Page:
Asian immigrant dads don't read movie reviews. They only pay attention to whatever's cheap. Years before my dad retired and started to develop more discerning tastes in DVDs because he now has a little more time to rent them (he's currently obsessed with the box sets of FX's critically acclaimed The Americans), he used to be the kind of shopper who would see a $5.99 sticker on what he thinks is a three-DVD Bruce Lee box set and then buy it without realizing that those three DVDs star Bruce Li or Breeze Loo, not Bruce Lee. That inability to separate crap from quality was also why quite a few Cannon movies wound up in our family's VCR in the '80s.

One of those Cannon movies was 1988's Bloodsport, which my siblings and I first saw in the multiplex instead of on VHS. Electric Boogaloo's lone flaw is that it doesn't contain a segment on Jean-Claude Van Damme's first hit as an action movie lead, which took place after Van Damme's crazy-looking attempt at being a camera hog during the first Breakin' movie (one of the few '80s Cannon flicks that have aged well), an uncredited appearance in Missing in Action and a villainous role in the 1986 New World Pictures flick No Retreat, No Surrender.

Electric Boogaloo so frequently pokes fun at Golan's lack of good taste that you wish it would also poke fun at its own failure to clear any clips from Bloodsport, the reason for Electric Boogaloo's jarring lack of a segment about the movie that turned "Kumite! Kumite!" into a classic martial arts flick chant. It's like if someone made a doc about the history of Universal from 1912 to the present, and the doc never showed any clips from Jaws.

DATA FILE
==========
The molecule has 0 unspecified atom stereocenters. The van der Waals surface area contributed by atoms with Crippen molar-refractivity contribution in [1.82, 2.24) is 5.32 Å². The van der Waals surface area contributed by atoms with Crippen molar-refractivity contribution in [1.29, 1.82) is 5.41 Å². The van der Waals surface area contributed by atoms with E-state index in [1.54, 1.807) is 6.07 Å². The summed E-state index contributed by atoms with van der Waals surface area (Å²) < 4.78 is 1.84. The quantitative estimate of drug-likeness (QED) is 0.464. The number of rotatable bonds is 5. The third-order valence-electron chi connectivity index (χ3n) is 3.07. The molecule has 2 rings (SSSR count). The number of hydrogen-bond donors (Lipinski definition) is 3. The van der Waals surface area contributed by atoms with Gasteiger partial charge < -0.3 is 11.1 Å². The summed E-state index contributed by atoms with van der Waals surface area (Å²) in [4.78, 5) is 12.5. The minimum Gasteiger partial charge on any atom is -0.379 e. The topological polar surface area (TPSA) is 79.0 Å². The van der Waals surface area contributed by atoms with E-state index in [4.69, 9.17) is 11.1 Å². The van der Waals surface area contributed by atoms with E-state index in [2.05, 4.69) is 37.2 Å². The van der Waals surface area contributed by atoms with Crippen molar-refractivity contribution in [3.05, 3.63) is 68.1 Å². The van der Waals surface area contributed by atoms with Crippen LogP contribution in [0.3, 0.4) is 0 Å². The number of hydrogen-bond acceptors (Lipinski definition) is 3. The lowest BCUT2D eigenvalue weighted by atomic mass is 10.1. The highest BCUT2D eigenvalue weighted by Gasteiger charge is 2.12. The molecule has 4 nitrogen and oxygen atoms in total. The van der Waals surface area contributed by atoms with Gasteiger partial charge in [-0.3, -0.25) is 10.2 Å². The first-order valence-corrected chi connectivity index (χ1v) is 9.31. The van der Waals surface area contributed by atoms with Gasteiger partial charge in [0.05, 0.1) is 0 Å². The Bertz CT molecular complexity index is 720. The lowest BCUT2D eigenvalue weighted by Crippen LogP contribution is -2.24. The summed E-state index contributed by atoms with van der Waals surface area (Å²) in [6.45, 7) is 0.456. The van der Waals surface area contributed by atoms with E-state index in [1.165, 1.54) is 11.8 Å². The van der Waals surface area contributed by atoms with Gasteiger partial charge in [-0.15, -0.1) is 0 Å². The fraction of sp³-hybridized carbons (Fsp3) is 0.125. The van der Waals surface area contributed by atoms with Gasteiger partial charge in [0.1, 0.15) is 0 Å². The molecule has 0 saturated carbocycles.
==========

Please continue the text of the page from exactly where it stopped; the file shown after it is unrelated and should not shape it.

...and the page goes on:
The shadowy organization that currently owns the rights to Bloodsport--and must have charged Mark Hartley and the Electric Boogaloo staff an arm and a sweeping leg for Bloodsport clips--is clearly the same stingy-ass cabal that prevented the producers of Lady Bloodfight, a recent all-female take on Bloodsport, from calling their B-movie Lady Bloodsport. But Electric Boogaloo was able to afford clips from Asian Canadian director Albert Pyun's not-as-well-remembered Cyborg, a post-apocalyptic Van Damme flick that Cannon originally intended to be a Masters of the Universe sequel, so it focuses on Cyborg instead for the Van Damme portion of the story of Cannon's rise and fall.

Jean-Claude Van Damme in Breakin'

Golan discovered Van Damme back when the Belgian competitive kickboxer waited tables in L.A., and he was impressed with his ability to lift his leg behind his head. His belief that he could make a movie star out of Van Damme was a rare thing Golan--the same guy who once declared that Brooke Shields will win an Oscar for her performance in the Cannon flick Sahara--was able to get right.

But the movie that succeeded in getting audiences beyond the martial arts nerd crowd to notice Van Damme's fighting skills (it also succeeded in hypnotizing straight women and gay men with Van Damme's uncovered backside) still wasn't immune to the Golanian incompetence that infected the journeyman directors who worked for Golan and Globus. There's so much shitty ADR during Bloodsport. At one point, the child actor who's playing a younger version of the JCVD character is seen wearing a San Francisco Giants cap and a New York Giants shirt at the same time, which only happens in the movies, especially shitty, gaffe-filled Cannon movies. The hilarious Bloodsport episode of How Did This Get Made? points out a few moments of classic Cannon movie racism, whether it's any of the footage of an African fighter who jumps around like a monkey or a scene where JCVD's blond journalist love interest says to a pair of Asian businessmen, "You know, I know you're here for the Kumite. There's no other reason you could be here."